In the product safety space, there have been three high-profile automotive cases since 2014 with penalties ranging from $900 million to $1.2 billion. Aggravating factors included the use of falsified data, other evidence of concealment and making misleading statements.
Currently pending is an investigation by NHTSA and DOJ into the unintended acceleration of autonomous vehicles. That investigation, like the cases that preceded it, focuses on product safety problems that pose a risk of death or bodily injury.
Special purpose acquisition companies or SPACs are publicly listed shell companies that startups often use to become publicly traded. The benefit of using SPACs is that their listing data can involve projections, which can help startups become listed. But SPACs have complex requirements that often make them targets of government investigations.
For technology-heavy companies, like automakers, SPACs are increasingly used. With that increasing use comes additional enforcement. For example, the U.S. Attorney’s Office for the Southern District of New York indicted the founder of one electric truck startup that announced a goal of zero emissions on the grounds that the founder and the company had made false statements. A second electric truck startup also recently received requests for information from the SEC, which caused a loss of nearly one-third of its stock price.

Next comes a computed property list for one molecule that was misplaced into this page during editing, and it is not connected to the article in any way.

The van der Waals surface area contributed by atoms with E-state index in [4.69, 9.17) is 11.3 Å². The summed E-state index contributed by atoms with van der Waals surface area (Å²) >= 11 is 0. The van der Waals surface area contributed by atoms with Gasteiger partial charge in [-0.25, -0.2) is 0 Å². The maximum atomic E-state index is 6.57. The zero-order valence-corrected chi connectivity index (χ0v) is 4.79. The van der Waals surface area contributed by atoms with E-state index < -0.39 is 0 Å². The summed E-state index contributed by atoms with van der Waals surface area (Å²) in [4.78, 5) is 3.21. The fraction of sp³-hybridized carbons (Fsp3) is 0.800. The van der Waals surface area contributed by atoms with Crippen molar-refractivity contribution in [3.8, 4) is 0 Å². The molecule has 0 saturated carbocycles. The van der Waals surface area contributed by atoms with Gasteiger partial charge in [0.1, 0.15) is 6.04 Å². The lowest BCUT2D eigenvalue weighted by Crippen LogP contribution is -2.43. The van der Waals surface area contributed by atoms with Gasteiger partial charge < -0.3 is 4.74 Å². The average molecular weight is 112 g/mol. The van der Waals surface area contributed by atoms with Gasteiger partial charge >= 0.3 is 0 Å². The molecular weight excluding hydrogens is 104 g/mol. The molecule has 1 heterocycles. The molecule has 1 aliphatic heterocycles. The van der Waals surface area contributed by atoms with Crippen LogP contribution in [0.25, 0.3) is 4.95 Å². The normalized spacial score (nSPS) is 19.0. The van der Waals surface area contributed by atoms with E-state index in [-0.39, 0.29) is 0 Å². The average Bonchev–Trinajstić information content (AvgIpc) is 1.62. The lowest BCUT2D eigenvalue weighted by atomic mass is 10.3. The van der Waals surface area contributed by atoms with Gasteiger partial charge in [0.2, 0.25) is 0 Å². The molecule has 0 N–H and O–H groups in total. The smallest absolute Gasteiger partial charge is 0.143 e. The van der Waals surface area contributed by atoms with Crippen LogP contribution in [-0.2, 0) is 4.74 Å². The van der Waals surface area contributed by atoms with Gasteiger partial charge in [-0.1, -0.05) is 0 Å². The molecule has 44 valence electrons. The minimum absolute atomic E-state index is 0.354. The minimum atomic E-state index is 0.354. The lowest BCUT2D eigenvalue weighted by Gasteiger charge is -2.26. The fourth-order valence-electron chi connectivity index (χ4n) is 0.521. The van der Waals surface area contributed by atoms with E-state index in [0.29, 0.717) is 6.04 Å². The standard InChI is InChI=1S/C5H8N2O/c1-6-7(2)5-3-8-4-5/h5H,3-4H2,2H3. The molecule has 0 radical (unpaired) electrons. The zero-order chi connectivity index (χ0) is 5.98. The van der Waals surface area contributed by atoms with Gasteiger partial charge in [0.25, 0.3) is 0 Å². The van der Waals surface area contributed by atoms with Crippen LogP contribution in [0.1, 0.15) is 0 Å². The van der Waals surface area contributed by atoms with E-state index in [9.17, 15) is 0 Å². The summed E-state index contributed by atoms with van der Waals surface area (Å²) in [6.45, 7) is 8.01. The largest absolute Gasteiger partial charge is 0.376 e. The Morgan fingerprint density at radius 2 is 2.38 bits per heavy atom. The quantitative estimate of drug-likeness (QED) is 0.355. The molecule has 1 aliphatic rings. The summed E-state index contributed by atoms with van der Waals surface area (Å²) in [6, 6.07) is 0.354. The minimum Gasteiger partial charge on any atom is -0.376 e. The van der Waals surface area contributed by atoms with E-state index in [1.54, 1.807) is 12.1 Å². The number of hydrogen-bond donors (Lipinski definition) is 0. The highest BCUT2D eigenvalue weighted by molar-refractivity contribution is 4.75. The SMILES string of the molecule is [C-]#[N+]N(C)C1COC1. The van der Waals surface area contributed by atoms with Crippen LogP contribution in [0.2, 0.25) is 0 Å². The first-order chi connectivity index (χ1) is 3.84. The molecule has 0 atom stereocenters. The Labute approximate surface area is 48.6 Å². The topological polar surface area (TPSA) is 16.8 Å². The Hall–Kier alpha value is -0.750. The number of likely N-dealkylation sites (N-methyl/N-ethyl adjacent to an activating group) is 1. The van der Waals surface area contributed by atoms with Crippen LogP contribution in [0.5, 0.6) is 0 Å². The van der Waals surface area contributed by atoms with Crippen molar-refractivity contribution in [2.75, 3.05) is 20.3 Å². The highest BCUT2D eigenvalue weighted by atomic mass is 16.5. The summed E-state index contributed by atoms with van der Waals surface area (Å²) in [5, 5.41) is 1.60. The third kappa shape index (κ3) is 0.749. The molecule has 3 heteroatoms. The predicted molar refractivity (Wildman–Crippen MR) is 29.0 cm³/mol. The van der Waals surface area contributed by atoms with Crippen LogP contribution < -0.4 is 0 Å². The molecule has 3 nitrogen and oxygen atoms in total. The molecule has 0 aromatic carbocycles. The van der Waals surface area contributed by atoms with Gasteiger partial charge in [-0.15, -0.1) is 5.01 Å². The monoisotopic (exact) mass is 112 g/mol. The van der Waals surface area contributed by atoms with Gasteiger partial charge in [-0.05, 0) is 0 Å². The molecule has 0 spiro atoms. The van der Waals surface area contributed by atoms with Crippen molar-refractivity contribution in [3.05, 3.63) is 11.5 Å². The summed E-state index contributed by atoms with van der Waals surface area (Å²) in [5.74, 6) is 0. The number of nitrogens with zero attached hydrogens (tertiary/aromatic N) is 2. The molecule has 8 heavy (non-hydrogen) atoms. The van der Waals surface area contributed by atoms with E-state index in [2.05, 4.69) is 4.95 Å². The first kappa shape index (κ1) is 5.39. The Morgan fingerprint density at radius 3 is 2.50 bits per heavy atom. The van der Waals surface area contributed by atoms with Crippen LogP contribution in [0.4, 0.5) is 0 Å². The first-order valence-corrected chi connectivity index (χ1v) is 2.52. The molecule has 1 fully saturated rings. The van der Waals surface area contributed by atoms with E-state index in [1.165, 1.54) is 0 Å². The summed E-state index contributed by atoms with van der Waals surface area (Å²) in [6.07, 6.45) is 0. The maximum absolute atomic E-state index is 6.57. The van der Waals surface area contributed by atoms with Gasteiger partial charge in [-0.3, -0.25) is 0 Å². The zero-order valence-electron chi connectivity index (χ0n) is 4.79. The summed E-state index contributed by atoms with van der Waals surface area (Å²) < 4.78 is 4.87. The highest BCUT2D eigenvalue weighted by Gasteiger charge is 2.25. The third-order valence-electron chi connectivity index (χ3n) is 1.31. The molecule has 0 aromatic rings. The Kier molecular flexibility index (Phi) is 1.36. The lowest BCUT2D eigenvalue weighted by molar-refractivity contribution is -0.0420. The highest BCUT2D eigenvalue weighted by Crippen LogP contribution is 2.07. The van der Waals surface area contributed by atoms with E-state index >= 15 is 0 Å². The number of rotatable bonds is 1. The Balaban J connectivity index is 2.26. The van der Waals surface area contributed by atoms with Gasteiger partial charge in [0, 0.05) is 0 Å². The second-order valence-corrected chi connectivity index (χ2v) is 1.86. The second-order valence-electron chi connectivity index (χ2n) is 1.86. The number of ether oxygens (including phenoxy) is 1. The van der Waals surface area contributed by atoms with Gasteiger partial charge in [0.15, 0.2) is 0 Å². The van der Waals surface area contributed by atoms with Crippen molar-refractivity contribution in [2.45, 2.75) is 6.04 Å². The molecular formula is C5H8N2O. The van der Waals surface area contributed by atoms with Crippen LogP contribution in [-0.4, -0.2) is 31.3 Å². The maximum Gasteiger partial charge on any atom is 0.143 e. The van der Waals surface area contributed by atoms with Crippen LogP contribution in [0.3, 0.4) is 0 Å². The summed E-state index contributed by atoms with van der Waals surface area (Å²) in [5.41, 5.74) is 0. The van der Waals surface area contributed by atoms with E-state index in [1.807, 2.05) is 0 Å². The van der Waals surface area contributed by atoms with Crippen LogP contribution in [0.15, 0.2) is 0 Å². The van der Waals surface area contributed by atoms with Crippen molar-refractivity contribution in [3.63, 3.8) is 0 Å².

Antitrust and labor
On the labor side, “no poach” and non-solicit agreements can be a hotbed for enforcement against companies with a unionized workforce. Bribery schemes, like a 2018 case, can also involve unions and union officials. On the antitrust front, some legislators have flagged the expansion of “Big Tech” into the automotive industry as an area of potential concern.
FCPA and other international risks
Internationally, the risk of bribes that violate the FCPA increase every time a raw material is sourced from a country with a high level of corruption. Raw materials and mineral inputs for battery cells are often sourced from such countries, for example. And electric vehicle batteries require six times the mineral inputs of conventional cars, thereby increasing that risk. By way of example, 70% of the world’s cobalt is from the Congo, and Argentina and Zimbabwe are major lithium producers. All three are rated among the world’s most corrupt countries. A U.S. attorney in California recently charged an automobile executive with soliciting a $5 million bribe from a South Korean company in exchange for a promise of delivering a large contract for car parts.